Generic selectors
Exact matches only
Search in title
Search in content
Search in posts
Search in pages
Filter by Categories
15th National Conference of the IAOMFP, Chennai, 2006
Abstract
Abstracts from current literature
Acne in India: Guidelines for management - IAA Consensus Document
Addendum
Announcement
Art & Psychiatry
Article
Articles
Association Activities
Association Notes
Award Article
Book Review
Brief Report
Case Analysis
Case Letter
Case Letters
Case Notes
Case Report
Case Reports
Clinical and Laboratory Investigations
Clinical Article
Clinical Studies
Clinical Study
Commentary
Conference Oration
Conference Summary
Continuing Medical Education
Correspondence
Corrigendum
Cosmetic Dermatology
Cosmetology
Current Best Evidence
Current View
Derma Quest
Dermato Surgery
Dermatopathology
Dermatosurgery Specials
Dispensing Pearl
Do you know?
Drug Dialogues
e-IJDVL
Editor Speaks
Editorial
Editorial Remarks
Editorial Report
Editorial Report - 2007
Editorial report for 2004-2005
Errata
Erratum
Focus
Fourth All India Conference Programme
From Our Book Shelf
From the Desk of Chief Editor
General
Get Set for Net
Get set for the net
Guest Article
Guest Editorial
History
How I Manage?
IADVL Announcement
IADVL Announcements
IJDVL Awards
IJDVL AWARDS 2015
IJDVL Awards 2018
IJDVL Awards 2019
IJDVL Awards 2020
IJDVL International Awards 2018
Images in Clinical Practice
In Memorium
Inaugural Address
Index
Knowledge From World Contemporaries
Leprosy Section
Letter in Response to Previous Publication
Letter to Editor
Letter to the Editor
Letter to the Editor - Case Letter
Letter to the Editor - Letter in Response to Published Article
LETTER TO THE EDITOR - LETTERS IN RESPONSE TO PUBLISHED ARTICLES
Letter to the Editor - Observation Letter
Letter to the Editor - Study Letter
Letter to the Editor - Therapy Letter
Letter to the Editor: Articles in Response to Previously Published Articles
Letters in Response to Previous Publication
Letters to the Editor
Letters to the Editor - Letter in Response to Previously Published Articles
Letters to the Editor: Case Letters
Letters to the Editor: Letters in Response to Previously Published Articles
Medicolegal Window
Messages
Miscellaneous Letter
Musings
Net Case
Net case report
Net Image
Net Letter
Net Quiz
Net Study
New Preparations
News
News & Views
Obituary
Observation Letter
Observation Letters
Oration
Original Article
ORIGINAL CONTRIBUTION
Original Contributions
Pattern of Skin Diseases
Pearls
Pediatric Dermatology
Pediatric Rounds
Perspective
Presedential Address
Presidential Address
Presidents Remarks
Quiz
Recommendations
Regret
Report
Report of chief editor
Report of Hon : Treasurer IADVL
Report of Hon. General Secretary IADVL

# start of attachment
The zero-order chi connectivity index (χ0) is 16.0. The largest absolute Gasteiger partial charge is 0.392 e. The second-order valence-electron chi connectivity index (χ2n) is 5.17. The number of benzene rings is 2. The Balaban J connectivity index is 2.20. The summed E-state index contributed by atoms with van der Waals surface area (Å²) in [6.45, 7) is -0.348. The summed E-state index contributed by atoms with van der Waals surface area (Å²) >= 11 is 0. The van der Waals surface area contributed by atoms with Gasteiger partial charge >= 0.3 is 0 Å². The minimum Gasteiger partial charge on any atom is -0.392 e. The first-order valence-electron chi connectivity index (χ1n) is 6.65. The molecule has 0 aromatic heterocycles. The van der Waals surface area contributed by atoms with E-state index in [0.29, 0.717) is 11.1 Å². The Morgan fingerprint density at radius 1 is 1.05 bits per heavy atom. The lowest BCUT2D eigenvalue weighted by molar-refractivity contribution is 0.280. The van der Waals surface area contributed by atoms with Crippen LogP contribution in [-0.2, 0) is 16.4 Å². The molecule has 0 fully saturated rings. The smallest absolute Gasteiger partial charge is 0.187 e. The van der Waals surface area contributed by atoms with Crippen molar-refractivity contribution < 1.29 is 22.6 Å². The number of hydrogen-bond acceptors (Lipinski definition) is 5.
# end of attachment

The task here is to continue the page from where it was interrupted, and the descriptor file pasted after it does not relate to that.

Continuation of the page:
Research Methdology
Research Methodology
Resident page
Resident's Page
Resident’s Page
Residents' Corner
Residents' Corner
Residents' Page
Retraction
Review
Review Article
Review Articles
Revision Corner
Self Assessment Programme
SEMINAR
Seminar: Chronic Arsenicosis in India
Seminar: HIV Infection
Short Communication
Short Communications
Short Report
Special Article
Specialty Interface
Studies
Study Letter
Supplement-Photoprotection
Supplement-Psoriasis
Symposium - Contact Dermatitis
Symposium - Lasers
Symposium - Pediatric Dermatoses
Symposium - Psoriasis
Symposium - Vesicobullous Disorders
SYMPOSIUM - VITILIGO
Symposium Aesthetic Surgery
Symposium Dermatopathology
Symposium-Hair Disorders
Symposium-Nails Part I
Symposium-Nails-Part II
Systematic Reviews and Meta-analysis
Tables
Technology
Therapeutic Guidelines
Therapeutic Guidelines - IADVL
Therapeutics
Therapy
Therapy Letter
View Point
Viewpoint
What’s new in Dermatology
View/Download PDF

Translate this page into:

Letter to the Editor - Case Letter
2017:83:1;91-93
doi: 10.4103/0378-6323.190848
PMID: 27643545

Mucocutaneous leishmaniasis with marked facial disfigurement

Ozlem Ekiz1 , Şerif Şamil Kahraman2 , Bilge Bülbül Şen1 , Gamze Serarslan1 , Emine Nur Rifaioğlu1 , Gülnaz Culha3 , Tümay Özgür4
1 Department of Dermatology, Tayfur Ata Sokmen Medical School, Mustafa Kemal University, Antakya, Hatay, Turkey
2 Department of Otolaryngology, Medical Faculty of Mustafa Kemal University, Antakya, Hatay, Turkey
3 Department of Parasitology, School of Medicine, Mustafa Kemal University, Antakya, Hatay, Turkey
4 Department of Pathology, School of Medicine, Mustafa Kemal University, Antakya, Hatay, Turkey

Correspondence Address:
Ozlem Ekiz
Department of Dermatology, Tayfur Ata Sokmen Medical School, Mustafa Kemal University, Antakya, Hatay 31000
Turkey
How to cite this article:
Ekiz O, Kahraman &&, Şen BB, Serarslan G, Rifaioğlu EN, Culha G, Özgür T. Mucocutaneous leishmaniasis with marked facial disfigurement. Indian J Dermatol Venereol Leprol 2017;83:91-93
Copyright: (C)2017 Indian Journal of Dermatology, Venereology, and Leprology

Sir,

A 52-year-old Syrian presented to the dermatology department at Hatay Mustafa Kemal University with complaints of facial lesions and purulent rhinitis for 3 months. He also had vitiligo for 20 years. The patient had no history of smoking, alcohol consumption or systemic disease. Dermatologic examination revealed crusted and infiltrated granulomatous plaques on the anterior upper surface and side of the nose, cheeks and lower and upper lips with purulent discharge [Figure - 1]. The lesions had affected the anterior nasal septum and columella. Nasal examination showed mucopus in the nasal cavity, loss of tissue on the columella and cartilage necrosis on the anterior nasal septum and consequently, loss of tip support. In addition, depigmented macules of vitiligo were noted on the face and extremities. General physical examination was normal. Laboratory tests revealed that the white blood cell count was 20.86 × 10[3]/µL (4–10 × 10[3]/µL),